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Tiny Treasures Basket and Tray in Harriot.

The Noodlehead Tiny Treasures Basket and Tray pattern was screaming out to me to get made up in Harriot, and I finally got around to doing it a little while back.

Tiny Treasures Basket and Tray in Harriot Fabric . Carolyn Friedlander

I’ve been wanting to make some of these adorable baskets ever since Anna first made the batch in Euclid. It’s a beautiful shape with some serious fabric (and functional) possibilities.

Tiny Treasures Basket and Tray in Harriot Fabric . Carolyn Friedlander

I wouldn’t say that I was scared to make them, but I did underestimate how easy they are to make. Maybe it’s worrying about having the right notions and interfacing, but it always seemed like a little bit more of a chore than it actually ended up being. When I finally got around to doing it, I wondered what had taken me so long. (Which might be obvious in how I made 5 of them all in one go…)

Tiny Treasures Basket and Tray in Harriot Fabric . Carolyn Friedlander

There are many things I love about this project. First, it’s a very functional make. Who doesn’t have a need for some cute baskets? There are two sizes that can be handy for many different things. They can be useful for you or for someone else if you need to round up a gift.

Tiny Treasures Basket and Tray in Harriot Fabric . Carolyn Friedlander

Second, it’s such a perfect platform for showing off some fabric! Check out the Harriot Scallop in use in this one.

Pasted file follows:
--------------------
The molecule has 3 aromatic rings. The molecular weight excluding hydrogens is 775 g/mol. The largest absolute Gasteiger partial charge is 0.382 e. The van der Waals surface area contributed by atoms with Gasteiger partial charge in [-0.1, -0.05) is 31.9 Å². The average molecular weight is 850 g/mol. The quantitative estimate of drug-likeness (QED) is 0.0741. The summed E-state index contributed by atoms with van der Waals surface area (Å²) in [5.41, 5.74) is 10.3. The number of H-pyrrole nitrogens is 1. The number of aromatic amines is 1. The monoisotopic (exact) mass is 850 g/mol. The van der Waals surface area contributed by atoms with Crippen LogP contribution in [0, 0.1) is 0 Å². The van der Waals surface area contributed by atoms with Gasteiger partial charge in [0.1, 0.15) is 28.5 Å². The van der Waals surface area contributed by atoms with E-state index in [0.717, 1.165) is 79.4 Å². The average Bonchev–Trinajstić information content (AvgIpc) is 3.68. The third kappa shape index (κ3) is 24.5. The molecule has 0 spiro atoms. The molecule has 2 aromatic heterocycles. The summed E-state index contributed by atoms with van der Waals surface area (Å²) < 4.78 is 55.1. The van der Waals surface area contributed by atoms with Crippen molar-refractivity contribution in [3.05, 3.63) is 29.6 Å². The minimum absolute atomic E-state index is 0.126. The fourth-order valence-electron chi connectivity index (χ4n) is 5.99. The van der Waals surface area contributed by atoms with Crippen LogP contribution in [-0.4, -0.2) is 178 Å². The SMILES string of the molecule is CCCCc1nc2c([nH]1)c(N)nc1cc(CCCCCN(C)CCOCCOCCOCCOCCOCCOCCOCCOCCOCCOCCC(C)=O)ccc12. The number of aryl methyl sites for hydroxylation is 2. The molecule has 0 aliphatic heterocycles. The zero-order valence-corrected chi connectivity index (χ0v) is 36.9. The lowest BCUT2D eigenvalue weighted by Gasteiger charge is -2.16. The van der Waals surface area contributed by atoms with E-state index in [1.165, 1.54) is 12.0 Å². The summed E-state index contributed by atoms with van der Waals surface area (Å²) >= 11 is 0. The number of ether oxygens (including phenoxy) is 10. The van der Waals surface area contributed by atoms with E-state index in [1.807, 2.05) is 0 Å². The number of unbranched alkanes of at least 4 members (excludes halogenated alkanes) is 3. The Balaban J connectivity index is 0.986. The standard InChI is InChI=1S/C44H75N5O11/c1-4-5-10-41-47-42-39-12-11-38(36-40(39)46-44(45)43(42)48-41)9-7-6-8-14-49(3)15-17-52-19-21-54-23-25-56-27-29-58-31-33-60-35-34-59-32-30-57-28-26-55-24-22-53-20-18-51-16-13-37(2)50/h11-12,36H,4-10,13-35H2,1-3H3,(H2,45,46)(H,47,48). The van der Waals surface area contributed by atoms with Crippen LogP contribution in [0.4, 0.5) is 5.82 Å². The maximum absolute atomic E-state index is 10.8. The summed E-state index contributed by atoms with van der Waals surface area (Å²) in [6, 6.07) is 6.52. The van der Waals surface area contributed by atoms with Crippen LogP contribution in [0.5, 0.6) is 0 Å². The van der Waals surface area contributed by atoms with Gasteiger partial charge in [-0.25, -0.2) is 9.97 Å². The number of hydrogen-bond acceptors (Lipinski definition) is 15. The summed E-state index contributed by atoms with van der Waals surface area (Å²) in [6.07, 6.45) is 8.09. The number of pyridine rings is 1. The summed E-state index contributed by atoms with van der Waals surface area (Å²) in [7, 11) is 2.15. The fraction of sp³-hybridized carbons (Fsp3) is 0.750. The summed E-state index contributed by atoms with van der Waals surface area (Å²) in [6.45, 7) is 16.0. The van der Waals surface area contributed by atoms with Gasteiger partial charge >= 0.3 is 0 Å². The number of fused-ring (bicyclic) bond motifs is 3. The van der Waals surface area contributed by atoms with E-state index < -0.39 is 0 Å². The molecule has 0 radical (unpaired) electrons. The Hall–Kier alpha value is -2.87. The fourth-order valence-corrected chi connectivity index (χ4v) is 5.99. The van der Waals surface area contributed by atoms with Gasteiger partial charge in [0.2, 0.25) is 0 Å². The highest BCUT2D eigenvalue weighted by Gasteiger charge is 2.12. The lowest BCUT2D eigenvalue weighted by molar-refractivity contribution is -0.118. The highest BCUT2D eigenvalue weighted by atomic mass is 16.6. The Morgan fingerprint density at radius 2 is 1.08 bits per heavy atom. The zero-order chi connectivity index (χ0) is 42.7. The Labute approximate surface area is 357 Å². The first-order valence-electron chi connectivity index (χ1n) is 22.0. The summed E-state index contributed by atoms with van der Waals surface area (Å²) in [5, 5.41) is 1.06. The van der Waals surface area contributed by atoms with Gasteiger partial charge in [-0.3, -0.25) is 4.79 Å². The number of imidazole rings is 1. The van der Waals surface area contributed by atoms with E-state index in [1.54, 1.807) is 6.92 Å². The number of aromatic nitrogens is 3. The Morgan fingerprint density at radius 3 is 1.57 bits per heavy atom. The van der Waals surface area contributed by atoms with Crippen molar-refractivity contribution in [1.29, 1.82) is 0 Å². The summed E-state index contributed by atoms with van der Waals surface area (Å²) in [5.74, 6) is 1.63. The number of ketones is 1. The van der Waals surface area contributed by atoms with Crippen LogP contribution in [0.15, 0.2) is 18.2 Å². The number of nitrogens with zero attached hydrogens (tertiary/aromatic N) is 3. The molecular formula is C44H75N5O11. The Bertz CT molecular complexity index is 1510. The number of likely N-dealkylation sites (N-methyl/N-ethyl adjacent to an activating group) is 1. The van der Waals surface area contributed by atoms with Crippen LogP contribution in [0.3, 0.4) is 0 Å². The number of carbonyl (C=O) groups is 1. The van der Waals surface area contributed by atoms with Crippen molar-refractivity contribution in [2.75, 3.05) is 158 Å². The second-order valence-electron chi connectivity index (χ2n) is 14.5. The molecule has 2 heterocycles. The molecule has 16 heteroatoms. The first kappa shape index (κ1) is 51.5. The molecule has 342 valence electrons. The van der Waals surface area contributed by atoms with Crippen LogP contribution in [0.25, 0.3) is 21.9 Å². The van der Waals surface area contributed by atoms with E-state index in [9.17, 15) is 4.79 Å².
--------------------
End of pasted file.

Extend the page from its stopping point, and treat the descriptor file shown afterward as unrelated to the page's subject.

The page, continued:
Tiny Treasures Basket and Tray in Harriot Fabric . Carolyn Friedlander

Third, and maybe why I was hesitant, is that this project does require you to incorporate rivets and handles of some type. Prior to these projects, I hadn’t done rivets, and I’ll admit I was a little scared. When I went to add them, I was extremely surprised by how easy they were to install. (I used Anna’s tutorial, which helped a lot. I also tested a rivet on a scrap first.)

Tiny Treasures Basket and Tray in Harriot Fabric . Carolyn Friedlander

As for the straps, I could have planned a little better in this department, but it ended up working out well. I had enough leather and leather-like options for all of them, except for the Scallop basket above. I ended up sewing together some fabric handles, which did the trick! It’s nice to know that that works too.

Tiny Treasures Basket and Tray in Harriot Fabric . Carolyn Friedlander

The fact that I made 5 of them in an afternoon should say something about how easy (and addictive) they are, which I really like.

Tiny Treasures Basket and Tray in Harriot Fabric . Carolyn Friedlander

Since making these, I’ve thrown all kinds of things into the baskets. They’re very handy!

Tiny Treasures Basket and Tray in Harriot Fabric . Carolyn Friedlander

Tiny Treasures Basket and Tray in Harriot Fabric . Carolyn Friedlander

Tiny Treasures Basket and Tray in Harriot Fabric . Carolyn Friedlander

Tiny Treasures Basket and Tray in Harriot Fabric . Carolyn Friedlander

There we have it. My Tiny Treasures Basket and Tray in Harriot.

fabric: Harriot

pattern: Tiny Treasures Basket And Tray (free!) by Noodlehead

Tiny Treasures Basket and Tray in Harriot Fabric . Carolyn Friedlander

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Hunt Quilt Along: Technical and Travel Tips.

Hunt Quilt Along: Technical and Travel Tips.

To start, let’s talk about positioning your fabrics after you’ve cut them out. Because there are so many pieces, it’s easy to feel like there may not be enough room for all of them, but there is! What I like to do after getting all of my seam allowances marked and the placement guide in position in the corner, is to lay my appliqué pieces down one at a time alternating between opposite sides and working toward the center. I find this helps even things out a bit. You might need to do a little scooching once they’re all on there, but they will fit. You want them to start off nice and tight so you get those beautiful gaps between the shapes after you appliqué them. This tight, neighborly fit gets you there. Here is a look at mine all ready to go. (If you’re curious about the extra fabric around the block, see the tips in last week’s post.)